Tuesday, May 20, 2008

Not This Woman Isn't Not A Woman For President

There seems to be a generational split amongst white women regarding Hillary Clinton, boomers seem more likely to be her staunch supporters and to be offended by Obama. Never having been female and working mostly very physical jobs I have little experience with their lot, despite a common age. I have never been denied promotion or consideration due to my gender, I have been dismissed by people not of my acquaintance as lacking in intellect based on my type of work. Not quite the same thing. I happen to not like Hillary R Clinton.

The things I dislike about Sen Clinton have not one thing to do with her gender. I would not like a man who had demonstrated the same character and judgement. Now I do not propose to you that men and women are the same, there are vanishingly few women who could manage the physical demands of my work, a simple matter of muscularity which is one thing, but it goes deeper. There are species specific evolutionary forces at work, a huge one being the neoteny of our offspring and the long and debilitating gestation period. Species survival demanded coping mechanisms for this and placed large demands on the female and to a great extent determined familial work divisions through much of our time. There are cultural imperatives and then there are genetic dispositions and confusing them creates confusion. Female submission is a cultural force but a different framing of world view is easily affected by genetic dispositions. Differences do not equate to inequality, they enrich us when they are not denied and expecting men and women to behave the same or to hold the same view point denies us access to wider understandings.

Many find the failures of the Clinton campaign to be the result of gender politics. I do not, and I do not wish to demean women by asserting that gender had one thing to do with it. Hillary's femaleness did not cause her to fail and by my best measures had virtually no net effect on her vote share. The failures lay with the person. There is exactly one boss in a campaign, the candidate, and whatever failures her managers and advisers may have had their boss, at least, let it happen if not willingly and actively participated. If any vote preference was determined by gender it appears on the balance to have fallen in Hillary's favor. If some in the media didn't like her dress, her voice, or her cleavage these were matters of taste, about as relevant as lapel flag pins and probably of less result in votes. The measure here is not perception of slights but voting results and no candidate gets away scott free with media in regard to stupid insights.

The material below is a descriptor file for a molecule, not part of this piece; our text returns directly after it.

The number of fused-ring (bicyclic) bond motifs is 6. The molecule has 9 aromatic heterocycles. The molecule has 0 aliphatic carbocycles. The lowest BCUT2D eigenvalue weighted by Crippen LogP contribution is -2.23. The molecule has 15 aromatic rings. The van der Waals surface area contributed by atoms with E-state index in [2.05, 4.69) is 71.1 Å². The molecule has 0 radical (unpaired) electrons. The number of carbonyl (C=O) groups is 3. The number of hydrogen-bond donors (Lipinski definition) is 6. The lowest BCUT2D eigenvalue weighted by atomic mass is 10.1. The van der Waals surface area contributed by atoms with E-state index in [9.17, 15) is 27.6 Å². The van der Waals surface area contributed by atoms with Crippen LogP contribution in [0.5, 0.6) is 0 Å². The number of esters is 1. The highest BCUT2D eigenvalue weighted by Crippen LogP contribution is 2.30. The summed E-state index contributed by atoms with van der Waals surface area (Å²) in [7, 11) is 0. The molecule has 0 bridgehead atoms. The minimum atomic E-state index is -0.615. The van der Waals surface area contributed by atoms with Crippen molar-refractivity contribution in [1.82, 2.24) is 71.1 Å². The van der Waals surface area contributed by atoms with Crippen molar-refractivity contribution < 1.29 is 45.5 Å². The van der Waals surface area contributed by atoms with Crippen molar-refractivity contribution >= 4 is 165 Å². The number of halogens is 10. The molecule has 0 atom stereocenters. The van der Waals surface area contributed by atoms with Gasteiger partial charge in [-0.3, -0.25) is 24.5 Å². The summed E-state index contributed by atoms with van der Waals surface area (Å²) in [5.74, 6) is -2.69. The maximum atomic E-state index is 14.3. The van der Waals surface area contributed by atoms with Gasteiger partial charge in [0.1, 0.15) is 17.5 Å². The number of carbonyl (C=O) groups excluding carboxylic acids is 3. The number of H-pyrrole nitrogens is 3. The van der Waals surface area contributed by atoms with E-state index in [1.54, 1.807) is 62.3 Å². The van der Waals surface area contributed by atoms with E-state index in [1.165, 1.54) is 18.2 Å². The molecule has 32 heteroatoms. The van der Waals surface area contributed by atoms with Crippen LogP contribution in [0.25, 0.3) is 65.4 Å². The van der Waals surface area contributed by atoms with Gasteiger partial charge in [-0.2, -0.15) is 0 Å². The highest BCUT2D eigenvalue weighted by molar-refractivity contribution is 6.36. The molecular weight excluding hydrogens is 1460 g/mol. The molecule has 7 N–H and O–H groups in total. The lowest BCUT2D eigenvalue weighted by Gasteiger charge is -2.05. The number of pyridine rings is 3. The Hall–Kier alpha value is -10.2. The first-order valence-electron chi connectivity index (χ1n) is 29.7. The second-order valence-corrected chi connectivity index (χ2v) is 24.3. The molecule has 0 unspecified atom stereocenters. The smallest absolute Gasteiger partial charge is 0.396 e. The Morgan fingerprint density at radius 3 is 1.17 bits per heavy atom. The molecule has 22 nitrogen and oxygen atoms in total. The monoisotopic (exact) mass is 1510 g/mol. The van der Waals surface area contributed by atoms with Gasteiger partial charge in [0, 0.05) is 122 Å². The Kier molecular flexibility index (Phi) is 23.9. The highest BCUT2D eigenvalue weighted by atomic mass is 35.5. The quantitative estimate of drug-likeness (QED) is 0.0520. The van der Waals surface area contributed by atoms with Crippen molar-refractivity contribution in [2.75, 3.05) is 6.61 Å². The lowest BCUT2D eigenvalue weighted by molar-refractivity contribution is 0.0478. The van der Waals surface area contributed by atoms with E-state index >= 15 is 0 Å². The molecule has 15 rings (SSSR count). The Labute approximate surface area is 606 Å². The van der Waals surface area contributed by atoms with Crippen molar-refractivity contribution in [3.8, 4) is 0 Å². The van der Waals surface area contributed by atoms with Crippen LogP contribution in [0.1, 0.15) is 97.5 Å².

Few Primary candidates have started where Hillary started. Her advantages were huge in name recognition, media attention, and money at hand and fund raising organization. What she also had that was remarkable was large unfavorable perception numbers. Very seldom has a candidate so much as entered a race with such high negatives much less been competitive. Certainly a good sized portion of those negatives were created by the Republican smear machine of the 90s, but a goodly portion were also earned. Beneath the smear was reality and that reality wasn't pretty and the candidate reinforced those perceptions with her Senate career and then brought them into focus in the campaign itself. Vehement Hillary supporters don't like this kind of talk, but the candidate is responsible for it and has paid for it. There is undismissable reality underlying her increasing negatives over the campaign and these were not of someone else manufacture. They consisted of her own words and official statements of the campaign.

This is not the stuff of Ferraro statements or "iron my shirt," or any number of stupidities committed by others. Geraldine Ferraro is an idjit, of the sort who will call Obama incredibly sexist and doubt her ability to vote for him in the General Election. Obama and the Obama campaign have done nothing of the sort beyond beat her. In an election someone will not win, being beaten only means that. It does not signify more. Michigan and Florida are held up as some kind of example of unfair play where Hillary is concerned, the problem with that analysis is that the status of those states was known and acknowledged by all parties before campaigning actually started and agreed to by all parties. To treat those states differently because Hillary had one outcome or another in them due to her gender would be blatantly unfair to any candidate and true sexism in operation. Part of being treated equally is having to follow the same rules as everyone else.

I can understand disappointment with the loss of a candidate one supported, I can even understand the frustration and anger of, "why can't they see?" but I cannot understand the revulsion for the winner that is evidenced by so many. In general terms the candidates' policies are very similar and certainly more closely allied than either with John McCain. The idea of punishing the Democratic Party and its voters by voting for McCain or staying home spites the very things either candidate stands for. Whatever kind of President either candidate would make, this nation cannot afford four more years of BushCo policies and politics and neither is that. There does exist within one campaign's supporter's forums Republican operatives sowing hate and discontent, their names are Villareal. However this Primary shakes out the most important aspect of it now is winning the General Election, neither candidate is poison to Democratic voters' interests. If you think they are, you have been played for a fool by those without your interests at heart.

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